Five million Brazilian farmers are locked in a legal feud with GM soy seed manufacturer Monsanto, and they are refusing to pay crop royalties.
Illegally smuggled into Brazil 14 years ago, transgenic soy has proved a boon to domestic farmers and now accounts for 85 percent of total production.
But five million Brazilian farmers are now locked in a legal feud with US biotech giant Monsanto, the GM soy seed manufacturer, and are refusing to pay crop royalties.
In the mid-1990s Monsanto began commercializing its genetically modified soy in the United States.
Monsanto's soy seeds are spliced with a bacterium's gene that makes the plants immune to the company's popular herbicide Roundup, which farmers can then use to kill weeds while the soy plants flourish.
The first transgenic soy seeds were illegally smuggled into Brazil from neighboring Argentina in 1998 and their use was banned and subject to prosecution until the last decade, according to the state-owned Brazilian Enterprise for Agricultural Research (EMBRAPA).
The ban has since been lifted and now 85 percent of the country's soybean crop (25 million hectares or 62 million acres) is genetically modified, according to Alexandre Cattelan, an EMBRAPA researcher.
Last year, Brazil was the world's second producer and exporter of soybean, behind the United States.
Sales of GM soy -- which is used for animal feed, soybean oil or biofuel -- reached a whopping $24.1 billion and made up 26 percent of Brazil's farm exports last year. China is the main customer of Brazilian soy.
But four years ago, five million big and small Brazilian producers filed a lawsuit against Monsanto, accusing the US chemical giant of unduly collecting two percent of sales of their annual harvest.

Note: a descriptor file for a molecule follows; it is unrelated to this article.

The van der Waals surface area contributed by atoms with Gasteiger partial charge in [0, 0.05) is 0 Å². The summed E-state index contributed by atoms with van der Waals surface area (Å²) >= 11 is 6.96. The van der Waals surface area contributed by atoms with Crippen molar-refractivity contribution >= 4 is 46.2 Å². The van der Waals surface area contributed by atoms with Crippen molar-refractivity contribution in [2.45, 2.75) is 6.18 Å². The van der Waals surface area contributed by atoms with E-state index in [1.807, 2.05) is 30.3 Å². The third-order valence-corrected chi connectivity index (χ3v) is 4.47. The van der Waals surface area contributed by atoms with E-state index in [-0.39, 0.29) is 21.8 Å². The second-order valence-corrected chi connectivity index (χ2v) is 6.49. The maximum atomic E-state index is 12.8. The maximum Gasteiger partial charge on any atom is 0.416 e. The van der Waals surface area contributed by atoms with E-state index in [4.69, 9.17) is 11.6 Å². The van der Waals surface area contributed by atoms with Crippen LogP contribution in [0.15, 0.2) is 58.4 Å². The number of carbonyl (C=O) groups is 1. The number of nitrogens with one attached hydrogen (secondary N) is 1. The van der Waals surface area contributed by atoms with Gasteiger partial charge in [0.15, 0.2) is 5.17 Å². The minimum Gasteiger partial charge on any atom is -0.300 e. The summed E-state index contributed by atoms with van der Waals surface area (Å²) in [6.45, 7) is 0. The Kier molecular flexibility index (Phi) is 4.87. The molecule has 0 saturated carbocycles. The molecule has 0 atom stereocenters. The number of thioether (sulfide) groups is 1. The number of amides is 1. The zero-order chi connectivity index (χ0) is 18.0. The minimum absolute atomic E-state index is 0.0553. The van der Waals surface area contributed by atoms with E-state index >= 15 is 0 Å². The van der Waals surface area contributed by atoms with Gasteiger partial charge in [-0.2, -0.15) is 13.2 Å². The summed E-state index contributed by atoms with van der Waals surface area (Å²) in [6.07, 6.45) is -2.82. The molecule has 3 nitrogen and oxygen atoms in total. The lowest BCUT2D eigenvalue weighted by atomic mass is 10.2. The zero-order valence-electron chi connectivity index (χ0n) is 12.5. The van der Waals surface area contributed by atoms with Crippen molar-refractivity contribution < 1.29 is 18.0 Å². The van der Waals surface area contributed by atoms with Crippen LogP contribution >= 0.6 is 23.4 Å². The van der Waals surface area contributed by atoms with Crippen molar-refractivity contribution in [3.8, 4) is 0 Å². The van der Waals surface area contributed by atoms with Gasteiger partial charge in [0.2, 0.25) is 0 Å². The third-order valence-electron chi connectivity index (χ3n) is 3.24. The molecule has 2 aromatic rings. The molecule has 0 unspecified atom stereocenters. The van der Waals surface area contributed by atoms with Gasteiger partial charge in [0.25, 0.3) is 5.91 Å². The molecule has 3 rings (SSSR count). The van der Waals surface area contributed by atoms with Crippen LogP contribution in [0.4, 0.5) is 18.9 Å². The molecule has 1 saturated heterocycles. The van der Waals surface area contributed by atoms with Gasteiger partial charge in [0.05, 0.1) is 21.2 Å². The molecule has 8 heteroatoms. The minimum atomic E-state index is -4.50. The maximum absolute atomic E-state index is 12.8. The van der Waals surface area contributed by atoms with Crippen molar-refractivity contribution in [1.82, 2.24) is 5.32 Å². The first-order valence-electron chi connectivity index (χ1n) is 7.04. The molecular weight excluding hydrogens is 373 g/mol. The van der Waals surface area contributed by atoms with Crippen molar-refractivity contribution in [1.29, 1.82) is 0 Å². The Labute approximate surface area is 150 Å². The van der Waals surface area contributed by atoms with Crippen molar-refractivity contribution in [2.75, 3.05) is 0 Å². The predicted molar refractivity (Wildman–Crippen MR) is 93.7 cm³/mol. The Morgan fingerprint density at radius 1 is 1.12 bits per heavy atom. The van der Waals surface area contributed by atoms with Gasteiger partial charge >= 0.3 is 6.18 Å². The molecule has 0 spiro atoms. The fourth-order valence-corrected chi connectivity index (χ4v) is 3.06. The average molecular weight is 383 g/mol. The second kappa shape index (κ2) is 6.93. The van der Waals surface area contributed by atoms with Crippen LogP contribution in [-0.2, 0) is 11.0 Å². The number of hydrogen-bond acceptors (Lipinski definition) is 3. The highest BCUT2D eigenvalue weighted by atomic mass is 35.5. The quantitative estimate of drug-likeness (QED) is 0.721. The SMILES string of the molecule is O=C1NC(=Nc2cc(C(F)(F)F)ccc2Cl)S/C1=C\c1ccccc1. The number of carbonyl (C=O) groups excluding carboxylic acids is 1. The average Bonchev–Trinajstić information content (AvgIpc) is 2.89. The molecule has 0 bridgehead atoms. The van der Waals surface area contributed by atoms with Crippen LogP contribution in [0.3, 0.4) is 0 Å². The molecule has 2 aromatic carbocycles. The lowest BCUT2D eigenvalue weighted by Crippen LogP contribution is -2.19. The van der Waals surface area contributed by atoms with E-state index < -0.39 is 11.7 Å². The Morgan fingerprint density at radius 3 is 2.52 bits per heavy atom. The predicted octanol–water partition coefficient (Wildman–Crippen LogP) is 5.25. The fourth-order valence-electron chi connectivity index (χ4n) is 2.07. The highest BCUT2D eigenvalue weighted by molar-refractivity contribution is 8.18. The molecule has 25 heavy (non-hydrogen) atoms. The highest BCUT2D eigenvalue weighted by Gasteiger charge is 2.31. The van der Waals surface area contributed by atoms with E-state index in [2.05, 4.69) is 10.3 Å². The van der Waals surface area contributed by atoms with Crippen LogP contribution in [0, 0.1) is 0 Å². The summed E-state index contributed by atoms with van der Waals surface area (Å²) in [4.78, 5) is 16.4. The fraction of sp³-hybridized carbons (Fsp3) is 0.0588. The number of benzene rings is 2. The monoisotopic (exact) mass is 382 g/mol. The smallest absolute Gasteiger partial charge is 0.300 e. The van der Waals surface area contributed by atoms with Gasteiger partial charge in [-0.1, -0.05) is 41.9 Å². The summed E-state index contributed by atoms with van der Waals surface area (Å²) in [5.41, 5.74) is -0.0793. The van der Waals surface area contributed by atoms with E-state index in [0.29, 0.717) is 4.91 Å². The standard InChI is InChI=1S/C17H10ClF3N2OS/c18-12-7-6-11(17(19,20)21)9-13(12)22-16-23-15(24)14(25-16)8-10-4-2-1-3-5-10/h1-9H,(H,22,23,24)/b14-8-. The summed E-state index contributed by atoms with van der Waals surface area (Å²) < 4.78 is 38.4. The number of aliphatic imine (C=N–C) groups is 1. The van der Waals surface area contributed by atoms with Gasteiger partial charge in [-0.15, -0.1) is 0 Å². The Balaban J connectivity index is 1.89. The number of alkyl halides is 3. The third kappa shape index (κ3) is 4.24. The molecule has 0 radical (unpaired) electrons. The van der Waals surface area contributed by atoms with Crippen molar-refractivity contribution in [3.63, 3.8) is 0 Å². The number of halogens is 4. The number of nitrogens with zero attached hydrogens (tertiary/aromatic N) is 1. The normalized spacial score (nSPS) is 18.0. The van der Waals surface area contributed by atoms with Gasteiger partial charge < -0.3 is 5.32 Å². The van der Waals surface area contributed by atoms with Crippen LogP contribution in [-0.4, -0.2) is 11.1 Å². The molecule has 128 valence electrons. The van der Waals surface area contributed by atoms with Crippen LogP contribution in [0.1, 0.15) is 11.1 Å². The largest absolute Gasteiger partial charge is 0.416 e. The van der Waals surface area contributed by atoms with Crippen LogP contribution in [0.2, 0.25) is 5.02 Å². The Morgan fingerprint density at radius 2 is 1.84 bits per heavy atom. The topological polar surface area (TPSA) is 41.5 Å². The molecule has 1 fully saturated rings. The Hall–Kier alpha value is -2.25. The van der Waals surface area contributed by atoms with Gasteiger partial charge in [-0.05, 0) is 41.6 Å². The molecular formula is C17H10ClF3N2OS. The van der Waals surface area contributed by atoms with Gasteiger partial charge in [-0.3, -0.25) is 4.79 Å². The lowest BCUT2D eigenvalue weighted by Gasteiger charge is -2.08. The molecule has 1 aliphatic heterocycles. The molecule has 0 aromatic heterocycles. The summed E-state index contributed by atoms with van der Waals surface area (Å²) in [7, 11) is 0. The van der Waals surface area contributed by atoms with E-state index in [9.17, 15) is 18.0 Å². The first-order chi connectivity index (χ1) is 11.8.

Since 2003-2004, Monsanto has demanded that producers of transgenic soy pay it two percent of their sales as crop royalties, Neri Perin, a representative of big producers, told AFP.
Lawyers for the producers say this means that their clients end up paying twice for the seed.
"Monsanto gets paid when it sell the seeds. The law gives producers the right to multiply the seeds they buy and nowhere in the world is there a requirement to pay (again). Producers are in effect paying a private tax on production," said lawyer Jane Berwanger.
In April, a judge in the southern Brazilian state of Rio Grande do Sul, Giovanni Conti, ruled in favor of the producers and ordered Monsanto to return royalties paid since 2004 or a minimum of $2 billion.
Monsanto appealed and a federal court is to rule on the case by 2014.
In the meantime, the US company said it was still being paid crop royalties.
At the same time, transgenic soy cultivation is spreading like wildfire across Brazil, despite protests from environmentalists who say it leads to increased deforestation and from experts who say it results in less farm jobs.
"Transgenic soy occupies 44 percent of land under grain cultivation but represents only 5.5 percent of farm jobs," said Sergio Schlesinger, a researcher who slammed the advance of soybean monoculture in his book "the grain that grew too much."
He said this highly mechanized monoculture requires little labor and leads to the expulsion of thousands of farm workers.
After its initial ban on GM soy, the Brazilian government is now investing in research to develop this type of technology.
Transgenic soy is now grown in 17 of the country's 26 states, with the largest production in Mato Grosso, Parana and Rio Grande do Sul.
Although still the largest exporting country, the United States has lost the dominant position it once had in the global soy trade. Brazil, Argentina, China and India have all become major players as the world's demand for soy as food, vegetable oil, and animal feed has continued to increase.
Given the amount of available arable land and water resources in Brazil, experts expect this South American giant to eventually become the number one soybean-producing nation.